To assess how well the template approximates the target (Fig. 1a) using GDT and RMSD, the best target–template alignment must first be known. The sequence alignment between the template and target based upon structural criteria (i.e. structural alignment) was calculated using TM-align (Zhang and Skolnick, 2005). Amino acids within the backbone were defined as ‘structurally conserved’ between target and template when they were aligned within the structural alignment. Conserved fragments were defined as regions containing four or more contiguous aligned amino acids, indicated in Figure 1b by a ‘box’ and in Figure 1c as fragments. This definition of structural conservation is a modification of that commonly used in the literature, in which the distance between two structurally conserved residues must also fall below a cut-off (Deane et al., 2001; Hilbert et al., 1993). This modified definition better mimics the real-world task of TBM, where the best sequence alignment may be obtained, but the distance between the Cα atoms remains unknown.
Generating the target–template alignment from structure alignment methods such as TM-align corresponds to a ‘gold standard’, by which alignments made in the absence of knowledge of the target structure may be judged. The aim of this article is to determine the full extent of improvement that is available when adjusting a template to match a target, and so it is consistent with this aim to carry out the alignment with TM-align
To evaluate how the results presented here are affected by a diminished alignment quality more consistent with the task of real-world TBM, the results were recalculated using the sequence-based alignment method CLUSTAL (Larkin et al., 2007). The parameters of the generalized linear model (GLM) presented below were also calculated for this dataset, and are presented in the Supplementary Material.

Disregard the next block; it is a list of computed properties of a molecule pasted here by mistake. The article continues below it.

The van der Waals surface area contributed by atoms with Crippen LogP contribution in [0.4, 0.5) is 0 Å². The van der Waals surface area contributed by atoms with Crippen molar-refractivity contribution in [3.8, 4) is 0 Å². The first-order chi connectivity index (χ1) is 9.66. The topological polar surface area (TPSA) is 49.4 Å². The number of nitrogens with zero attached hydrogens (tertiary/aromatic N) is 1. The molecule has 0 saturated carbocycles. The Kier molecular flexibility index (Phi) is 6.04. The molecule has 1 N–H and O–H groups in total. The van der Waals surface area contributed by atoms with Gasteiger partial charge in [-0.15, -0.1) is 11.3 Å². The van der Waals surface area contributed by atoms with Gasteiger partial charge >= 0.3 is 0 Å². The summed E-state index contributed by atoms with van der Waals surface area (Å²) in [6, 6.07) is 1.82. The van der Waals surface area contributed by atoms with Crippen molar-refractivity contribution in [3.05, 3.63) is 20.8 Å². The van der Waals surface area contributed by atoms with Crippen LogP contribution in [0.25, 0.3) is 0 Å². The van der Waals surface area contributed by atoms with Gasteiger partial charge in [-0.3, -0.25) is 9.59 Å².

2.2.2 Calculating the fragment-optimized template
When the target and template are globally superposed, the positioning of individual conserved template fragments is not necessarily optimal. To calculate the optimal fragment positions, we performed local least-squares superpositions of the Cα atoms from the conserved template fragment onto the corresponding target fragment using Theseus (Theobald and Wuttke, 2006), that is, we optimally positioned each individual conserved fragment to minimize the fragment RMSD (Fig. 1d). The structure with all conserved fragments individually superposed onto the target is shown in Figure 1e, and we refer to this as the fragment-optimized template.
Target–template similarity was assessed using RMSD of all backbone atoms within the union of structurally conserved regions, as well as the ‘total score’ and ‘high accuracy’ versions of the global distance test [GDT_TS and GDT_HA (Zemla et al., 1999)]. The amount by which the fragment-optimized template improves upon the unmodified template was quantified by the change in each of RMSD, GDT_HA and GDT_TS, summarized schematically in Figure 2. The change in RMSD, ΔRMSDa, was calculated as the RMSD of the unmodified template to target (RMSDun) minus the RMSD of the fragment-optimized template to target (RMSDopt), with both of these quantities calculated for all residues in the conserved fragments (i.e. ΔRMSDa = RMSDun − RMSDopt). The GDT of the unmodified template was subtracted from the GDT of the fragment-optimized template, so that ΔGDTa = GDTopt − GDTun.
2.3 Optimal fragment positioning and loop modelling
Gaps in the structure alignment where the target has no corresponding template residues are normally predicted using techniques of loop modelling. Fiser et al. (2000) showed that the accuracy with which the conformation of a loop may be predicted is strongly related to the RMSD between the model and target measured over the three residues either side of that loop (the ‘anchor’ residues). To measure the expected effect of finding the optimal position of individual template fragments on the accuracy of loop modelling, the backbone atom RMSD for the three anchor residues either side of each loop was calculated between both the target and unmodified template, and the target and fragment-optimized template. The expected change in loop accuracy for each set of anchor residues, ΔRMSD (or anchor ΔRMSD) was calculated as ΔRMSD = RMSDun − RMSDopt, where RMSDun represents the anchor RMSD of the unmodified template to target, and RMSDopt represents anchor RMSD of the fragment-optimized template to target.